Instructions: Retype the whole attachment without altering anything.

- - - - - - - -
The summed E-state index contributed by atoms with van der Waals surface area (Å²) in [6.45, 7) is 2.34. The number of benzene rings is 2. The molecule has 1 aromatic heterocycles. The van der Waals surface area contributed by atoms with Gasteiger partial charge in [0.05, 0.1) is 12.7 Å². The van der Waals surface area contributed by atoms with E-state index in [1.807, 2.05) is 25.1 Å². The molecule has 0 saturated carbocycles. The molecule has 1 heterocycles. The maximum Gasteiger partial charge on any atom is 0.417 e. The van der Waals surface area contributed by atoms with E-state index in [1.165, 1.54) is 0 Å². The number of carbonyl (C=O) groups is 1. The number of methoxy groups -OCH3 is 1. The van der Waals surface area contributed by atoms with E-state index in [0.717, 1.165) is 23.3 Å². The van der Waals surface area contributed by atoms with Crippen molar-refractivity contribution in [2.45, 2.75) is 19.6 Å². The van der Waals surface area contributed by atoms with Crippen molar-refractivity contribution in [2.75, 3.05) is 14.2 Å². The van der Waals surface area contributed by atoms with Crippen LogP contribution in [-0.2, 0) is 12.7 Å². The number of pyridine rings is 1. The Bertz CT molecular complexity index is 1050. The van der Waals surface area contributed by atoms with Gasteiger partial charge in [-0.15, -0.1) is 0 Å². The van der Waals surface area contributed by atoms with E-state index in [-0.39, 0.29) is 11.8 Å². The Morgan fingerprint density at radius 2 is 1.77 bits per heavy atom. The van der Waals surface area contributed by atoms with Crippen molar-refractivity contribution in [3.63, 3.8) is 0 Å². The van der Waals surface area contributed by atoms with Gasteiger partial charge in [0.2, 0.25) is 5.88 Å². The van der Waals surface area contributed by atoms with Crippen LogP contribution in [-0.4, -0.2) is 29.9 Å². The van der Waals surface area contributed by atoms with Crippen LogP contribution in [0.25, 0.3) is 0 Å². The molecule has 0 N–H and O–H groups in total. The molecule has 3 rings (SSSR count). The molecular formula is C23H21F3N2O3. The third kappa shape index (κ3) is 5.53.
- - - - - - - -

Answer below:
The summed E-state index contributed by atoms with van der Waals surface area (Å²) in [6.45, 7) is 2.34. The number of benzene rings is 2. The molecule has 1 aromatic heterocycles. The van der Waals surface area contributed by atoms with Gasteiger partial charge in [0.05, 0.1) is 12.7 Å². The van der Waals surface area contributed by atoms with E-state index in [1.807, 2.05) is 25.1 Å². The molecule has 0 saturated carbocycles. The molecule has 1 heterocycles. The maximum Gasteiger partial charge on any atom is 0.417 e. The van der Waals surface area contributed by atoms with E-state index in [1.165, 1.54) is 0 Å². The number of carbonyl (C=O) groups is 1. The number of methoxy groups -OCH3 is 1. The van der Waals surface area contributed by atoms with E-state index in [0.717, 1.165) is 23.3 Å². The van der Waals surface area contributed by atoms with Crippen molar-refractivity contribution in [2.45, 2.75) is 19.6 Å². The van der Waals surface area contributed by atoms with Crippen molar-refractivity contribution in [2.75, 3.05) is 14.2 Å². The van der Waals surface area contributed by atoms with Crippen LogP contribution in [-0.2, 0) is 12.7 Å². The number of pyridine rings is 1. The Bertz CT molecular complexity index is 1050. The van der Waals surface area contributed by atoms with Gasteiger partial charge in [-0.15, -0.1) is 0 Å². The van der Waals surface area contributed by atoms with E-state index in [-0.39, 0.29) is 11.8 Å². The Morgan fingerprint density at radius 2 is 1.77 bits per heavy atom. The van der Waals surface area contributed by atoms with Crippen molar-refractivity contribution in [3.63, 3.8) is 0 Å². The van der Waals surface area contributed by atoms with Gasteiger partial charge in [0.2, 0.25) is 5.88 Å². The van der Waals surface area contributed by atoms with Crippen LogP contribution in [-0.4, -0.2) is 29.9 Å². The van der Waals surface area contributed by atoms with Crippen LogP contribution in [0.25, 0.3) is 0 Å². The molecule has 0 N–H and O–H groups in total. The molecule has 3 rings (SSSR count). The molecular formula is C23H21F3N2O3. The third kappa shape index (κ3) is 5.53.